The Depository Trust Company (DTC) is a clearing organization which holds a large percentage of publicly issued securities, and is likely to receive Forms 1099-CAP pursuant to the provisions of § 1.6043-4T(b). In anticipation of receiving such forms, DTC has established a specific mailing address. DTC requests that Forms 1099-CAP be delivered via express mail or other overnight service to:

Tax Information Reporting Services
Depository Trust & Clearing Corporation
55 Water Street — 25th Floor
New York, NY 10041
(212) 855-4703

The envelope should be marked with the words:

TIME CRITICAL TAX INFORMATION FORM 1099-CAP

DTC will also accept Form 1099-CAP electronically. Forms should be emailed to:

1099CAP@dtcc.com in Adobe Acrobat PDF file format

Furnishing Forms 1099 to payees electronically is permitted pursuant to section 401 of the Job Creation and Worker Assistance Act of 2002, if the rules set forth in § 31.6051-1T(j) are followed.

SECTION 5. Information for Filers of Form 1099-B

Pursuant to revised § 1.6045-3T(a), a broker that holds shares on behalf of a customer in a corporation that the broker knows or has reason to know has engaged in a transaction under § 1.6043-4T(c) or (d) must file an information return with respect to the customer, unless the customer is an exempt recipient, and furnish a copy of the information return to the customer. Revised § 1.6045-3T(c) provides that the broker must use Form 1099-B, along with transmittal Form 1096, for this information reporting requirement. With respect to transactions in 2003, the broker may elect to use Form 1099-CAP in lieu of Form 1099-B.

In completing Form 1099-B, brokers should aggregate all proceeds (cash, stock, and other property) provided to the customer in Box 2 (Stocks, bonds, etc.). Brokers should use Box 5 (Description) to report the name and address of the corporation which engaged in the transaction and the number and class of shares exchanged by the customers (as required by § 1.6045-3T(d)(2) and (3)).

SECTION 6. DRAFTING INFORMATION

For further information regarding this notice, contact Nancy Rose of the Office of the Associate Chief Counsel (Procedure & Administration), Administrative Provisions and Judicial Practice Division, at (202) 622-4910 (not a toll-free call).

Rev. Proc. 2004-13

SECTION 1. PURPOSE

.01 This revenue procedure provides an updated list of time-sensitive acts, the performance of which may be postponed under sections 7508 and 7508A of the Internal Revenue Code (Code). Section 7508 of the Code postpones specified acts for individuals serving in the Armed Forces of the United States or serving in support of such Armed Forces in a combat zone. Section 7508A of the Code permits a postponement of specified acts for taxpayers affected by a Presidentially declared disaster or a terroristic or military action. The list of acts in this revenue procedure supplements the list of postponed acts in section 7508(a)(1) of the Code and section 301.7508A-1(b) of the Regulations on Procedure and Administration.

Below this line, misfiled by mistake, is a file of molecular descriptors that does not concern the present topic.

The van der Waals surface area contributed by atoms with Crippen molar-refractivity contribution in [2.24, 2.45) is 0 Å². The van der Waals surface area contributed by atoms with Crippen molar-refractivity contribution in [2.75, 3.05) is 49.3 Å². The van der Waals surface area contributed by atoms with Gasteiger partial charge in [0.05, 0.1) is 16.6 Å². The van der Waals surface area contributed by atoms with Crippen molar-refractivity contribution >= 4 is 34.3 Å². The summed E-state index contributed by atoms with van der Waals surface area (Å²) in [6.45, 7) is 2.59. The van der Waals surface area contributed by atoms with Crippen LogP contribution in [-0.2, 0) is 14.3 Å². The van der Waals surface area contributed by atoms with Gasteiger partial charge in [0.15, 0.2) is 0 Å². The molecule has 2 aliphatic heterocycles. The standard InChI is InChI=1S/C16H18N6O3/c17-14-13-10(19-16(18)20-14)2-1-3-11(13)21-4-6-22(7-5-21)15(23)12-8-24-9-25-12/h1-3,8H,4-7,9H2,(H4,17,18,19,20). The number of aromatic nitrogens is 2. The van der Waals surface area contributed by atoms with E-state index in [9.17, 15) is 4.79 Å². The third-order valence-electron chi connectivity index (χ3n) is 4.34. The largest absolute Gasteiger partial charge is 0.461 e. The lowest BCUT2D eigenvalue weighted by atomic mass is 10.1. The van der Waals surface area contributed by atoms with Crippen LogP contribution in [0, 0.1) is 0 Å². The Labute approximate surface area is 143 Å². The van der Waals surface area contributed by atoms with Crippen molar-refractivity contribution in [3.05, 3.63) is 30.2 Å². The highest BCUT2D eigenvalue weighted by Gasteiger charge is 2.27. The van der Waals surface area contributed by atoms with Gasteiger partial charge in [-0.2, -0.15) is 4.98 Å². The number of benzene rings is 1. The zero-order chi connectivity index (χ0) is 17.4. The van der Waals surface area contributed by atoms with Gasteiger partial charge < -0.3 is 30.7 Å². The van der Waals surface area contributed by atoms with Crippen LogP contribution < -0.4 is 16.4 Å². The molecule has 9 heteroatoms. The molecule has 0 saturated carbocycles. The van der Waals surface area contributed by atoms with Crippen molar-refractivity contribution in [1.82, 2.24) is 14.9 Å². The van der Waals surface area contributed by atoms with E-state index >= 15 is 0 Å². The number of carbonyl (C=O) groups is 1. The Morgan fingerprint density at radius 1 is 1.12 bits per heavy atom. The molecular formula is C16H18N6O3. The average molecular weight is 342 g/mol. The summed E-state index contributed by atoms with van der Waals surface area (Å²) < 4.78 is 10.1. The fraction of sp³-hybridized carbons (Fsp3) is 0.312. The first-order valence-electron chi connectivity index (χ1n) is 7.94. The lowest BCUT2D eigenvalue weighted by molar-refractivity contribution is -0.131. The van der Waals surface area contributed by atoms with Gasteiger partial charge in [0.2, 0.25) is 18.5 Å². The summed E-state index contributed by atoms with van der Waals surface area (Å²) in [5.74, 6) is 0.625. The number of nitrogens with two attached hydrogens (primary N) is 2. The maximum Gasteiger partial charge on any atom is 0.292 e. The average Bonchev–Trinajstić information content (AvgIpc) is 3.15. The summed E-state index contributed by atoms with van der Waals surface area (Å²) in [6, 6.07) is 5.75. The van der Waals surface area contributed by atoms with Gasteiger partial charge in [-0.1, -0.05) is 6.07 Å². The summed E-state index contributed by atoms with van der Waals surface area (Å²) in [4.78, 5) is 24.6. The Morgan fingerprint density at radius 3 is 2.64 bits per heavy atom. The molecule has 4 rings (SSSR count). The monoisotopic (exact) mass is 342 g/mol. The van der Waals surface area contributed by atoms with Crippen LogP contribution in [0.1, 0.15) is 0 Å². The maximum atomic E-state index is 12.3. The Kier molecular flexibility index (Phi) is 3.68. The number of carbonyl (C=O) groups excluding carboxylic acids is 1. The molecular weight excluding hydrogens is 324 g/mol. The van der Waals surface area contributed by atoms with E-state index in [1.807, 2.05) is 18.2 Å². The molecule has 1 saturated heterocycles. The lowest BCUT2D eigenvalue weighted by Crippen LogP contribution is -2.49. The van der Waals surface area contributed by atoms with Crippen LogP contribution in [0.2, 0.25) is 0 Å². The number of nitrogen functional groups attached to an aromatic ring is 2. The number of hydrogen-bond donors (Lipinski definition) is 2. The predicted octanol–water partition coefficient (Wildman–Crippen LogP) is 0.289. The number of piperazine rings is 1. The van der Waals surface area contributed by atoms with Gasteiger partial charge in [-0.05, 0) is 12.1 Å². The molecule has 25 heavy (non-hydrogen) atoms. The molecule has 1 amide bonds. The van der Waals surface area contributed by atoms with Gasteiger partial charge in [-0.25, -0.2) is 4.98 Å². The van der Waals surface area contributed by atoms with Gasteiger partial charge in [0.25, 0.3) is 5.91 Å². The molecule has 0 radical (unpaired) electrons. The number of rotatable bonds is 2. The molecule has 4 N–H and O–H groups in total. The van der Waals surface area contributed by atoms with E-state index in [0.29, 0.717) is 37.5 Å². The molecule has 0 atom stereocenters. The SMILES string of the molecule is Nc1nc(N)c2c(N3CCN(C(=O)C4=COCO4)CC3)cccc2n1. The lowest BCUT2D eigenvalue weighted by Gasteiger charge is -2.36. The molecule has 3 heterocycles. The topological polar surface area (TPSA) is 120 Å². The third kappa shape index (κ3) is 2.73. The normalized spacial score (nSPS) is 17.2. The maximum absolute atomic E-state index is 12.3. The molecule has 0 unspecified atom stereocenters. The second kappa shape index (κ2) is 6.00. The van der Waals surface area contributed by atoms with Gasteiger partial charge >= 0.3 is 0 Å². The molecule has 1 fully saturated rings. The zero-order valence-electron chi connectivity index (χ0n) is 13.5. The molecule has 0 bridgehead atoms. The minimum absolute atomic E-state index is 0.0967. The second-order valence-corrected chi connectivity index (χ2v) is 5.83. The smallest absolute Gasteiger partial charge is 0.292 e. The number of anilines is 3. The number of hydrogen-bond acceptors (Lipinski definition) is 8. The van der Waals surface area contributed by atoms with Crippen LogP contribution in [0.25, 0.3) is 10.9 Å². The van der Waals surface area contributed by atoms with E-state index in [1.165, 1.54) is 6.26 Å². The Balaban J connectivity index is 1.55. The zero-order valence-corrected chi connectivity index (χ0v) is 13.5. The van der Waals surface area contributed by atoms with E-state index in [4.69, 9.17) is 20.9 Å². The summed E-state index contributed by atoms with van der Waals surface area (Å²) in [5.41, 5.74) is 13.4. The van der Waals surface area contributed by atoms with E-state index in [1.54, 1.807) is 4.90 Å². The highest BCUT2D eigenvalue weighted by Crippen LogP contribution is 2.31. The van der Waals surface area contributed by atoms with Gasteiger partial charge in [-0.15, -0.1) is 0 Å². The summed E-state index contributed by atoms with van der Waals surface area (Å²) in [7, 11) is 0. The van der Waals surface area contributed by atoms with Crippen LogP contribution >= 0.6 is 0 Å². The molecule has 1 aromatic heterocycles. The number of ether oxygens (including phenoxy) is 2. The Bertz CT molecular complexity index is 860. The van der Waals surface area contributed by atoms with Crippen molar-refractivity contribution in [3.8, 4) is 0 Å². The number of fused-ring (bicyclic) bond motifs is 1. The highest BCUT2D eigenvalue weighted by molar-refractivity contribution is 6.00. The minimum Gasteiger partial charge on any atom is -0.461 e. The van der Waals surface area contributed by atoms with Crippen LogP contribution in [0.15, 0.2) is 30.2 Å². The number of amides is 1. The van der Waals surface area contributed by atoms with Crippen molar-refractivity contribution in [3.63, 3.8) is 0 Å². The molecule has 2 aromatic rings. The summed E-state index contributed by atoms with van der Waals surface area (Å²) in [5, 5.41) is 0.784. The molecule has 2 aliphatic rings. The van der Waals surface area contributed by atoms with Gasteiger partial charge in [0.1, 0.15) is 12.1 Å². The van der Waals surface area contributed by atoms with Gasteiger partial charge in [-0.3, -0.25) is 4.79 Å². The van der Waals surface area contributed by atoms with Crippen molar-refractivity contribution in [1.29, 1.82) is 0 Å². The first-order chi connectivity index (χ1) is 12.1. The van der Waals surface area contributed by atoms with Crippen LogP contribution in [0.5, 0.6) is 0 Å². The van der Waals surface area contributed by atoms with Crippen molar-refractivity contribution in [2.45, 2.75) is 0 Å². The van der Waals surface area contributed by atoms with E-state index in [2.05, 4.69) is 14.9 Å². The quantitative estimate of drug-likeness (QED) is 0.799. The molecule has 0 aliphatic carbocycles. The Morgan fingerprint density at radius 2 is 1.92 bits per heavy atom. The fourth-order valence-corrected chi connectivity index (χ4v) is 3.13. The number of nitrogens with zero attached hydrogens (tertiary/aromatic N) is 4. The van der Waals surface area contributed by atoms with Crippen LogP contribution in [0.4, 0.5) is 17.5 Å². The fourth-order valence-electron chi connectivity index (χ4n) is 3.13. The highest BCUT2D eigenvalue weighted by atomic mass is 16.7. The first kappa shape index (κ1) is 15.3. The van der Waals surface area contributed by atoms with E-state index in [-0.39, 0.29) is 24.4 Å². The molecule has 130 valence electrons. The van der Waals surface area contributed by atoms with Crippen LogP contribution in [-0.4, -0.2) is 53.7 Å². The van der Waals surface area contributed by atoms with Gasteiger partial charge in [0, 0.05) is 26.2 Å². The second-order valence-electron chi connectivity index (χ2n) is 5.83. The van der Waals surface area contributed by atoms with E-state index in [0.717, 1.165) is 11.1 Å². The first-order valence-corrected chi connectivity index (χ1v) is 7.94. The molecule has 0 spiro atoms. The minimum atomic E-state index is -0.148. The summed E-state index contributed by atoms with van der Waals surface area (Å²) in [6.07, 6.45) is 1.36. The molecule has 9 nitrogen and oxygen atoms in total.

.02 This revenue procedure does not, by itself, provide any postponements under sections 7508 or 7508A. In order for taxpayers to be entitled to a postponement of any act listed in this revenue procedure, the IRS generally will publish a Notice or issue other guidance (including an IRS News Release) providing relief with respect to a specific combat zone, Presidentially declared disaster, or a terroristic or military action.

.03 This revenue procedure will be updated as needed when the IRS determines that additional acts should be included in the list of postponed acts or that certain acts should be removed from the list. Also, taxpayers may recommend that additional acts be considered for postponement under sections 7508 and 7508A. See section 17 of this revenue procedure.

SECTION 2. BACKGROUND

.01 Section 7508(a)(1) of the Internal Revenue Code permits a postponement of certain time-sensitive acts for individuals serving in the Armed Forces or in support of such Armed Forces in an area designated by the President as a combat zone under section 112. Among these acts are the filing of returns, the payment of tax, the filing of a Tax Court petition, and the filing of a refund claim. In the event of service in a combat zone, the acts specified in section 7508(a)(1) of the Code are automatically postponed. In addition, if the Service publishes a Notice or other guidance providing additional relief under section 7508, some or all of the acts listed in this revenue procedure may be postponed. Likewise, acts not listed in this revenue procedure may be included in published guidance.